A 2015 study explored an interesting phenomenon: People that use web search tools to find data conflate information they find online with their own knowledge. This lead to increased self-assessed knowledge and even in unknown domains or areas of study - even when trying to answer something, searching, and getting zero results.
Part of this is because learning, knowledge, and memory are closely related. The process by which we shift memories from “short term” to “long term” memory is referred to as consolidation. This process is when we’re most susceptible to having our memories “rewritten” natrually, as described by Daniella Schiller. It’s possible that search engines have become ubiquitous in our lives as a transactive memory partner - we receive information and then quickly re-remember the information as being our own.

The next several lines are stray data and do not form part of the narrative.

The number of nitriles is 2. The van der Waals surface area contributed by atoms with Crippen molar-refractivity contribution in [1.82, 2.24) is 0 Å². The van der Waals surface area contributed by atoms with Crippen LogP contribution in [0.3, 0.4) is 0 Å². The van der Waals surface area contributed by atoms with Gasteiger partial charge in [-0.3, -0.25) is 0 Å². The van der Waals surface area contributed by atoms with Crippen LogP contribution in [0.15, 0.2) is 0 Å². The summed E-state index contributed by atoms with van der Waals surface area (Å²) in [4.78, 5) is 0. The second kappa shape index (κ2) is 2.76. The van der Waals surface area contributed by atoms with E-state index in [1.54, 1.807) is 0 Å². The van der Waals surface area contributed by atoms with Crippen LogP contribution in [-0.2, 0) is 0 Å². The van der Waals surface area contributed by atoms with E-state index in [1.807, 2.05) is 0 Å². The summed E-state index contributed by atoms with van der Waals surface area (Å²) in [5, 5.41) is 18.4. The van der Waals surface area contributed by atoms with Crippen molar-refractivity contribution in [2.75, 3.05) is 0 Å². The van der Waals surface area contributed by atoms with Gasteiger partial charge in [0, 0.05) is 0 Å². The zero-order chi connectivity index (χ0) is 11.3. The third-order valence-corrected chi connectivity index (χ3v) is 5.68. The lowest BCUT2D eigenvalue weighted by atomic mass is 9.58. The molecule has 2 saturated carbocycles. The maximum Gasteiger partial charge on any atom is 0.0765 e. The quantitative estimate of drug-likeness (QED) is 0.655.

This isn’t new to the internet, though. Memory and knowledge is not exact - mistaking outsourced knowledge for internal knowledge also happens when part of integrated social environments. In a 1995 study, cockpit crews often conflated knowledge from another member as their own knowledge once it had been communicated to them.
If you’d like to subject yourself similarily to the study & conflate internet information with your own knowledge: Why are there jokers in a deck of cards?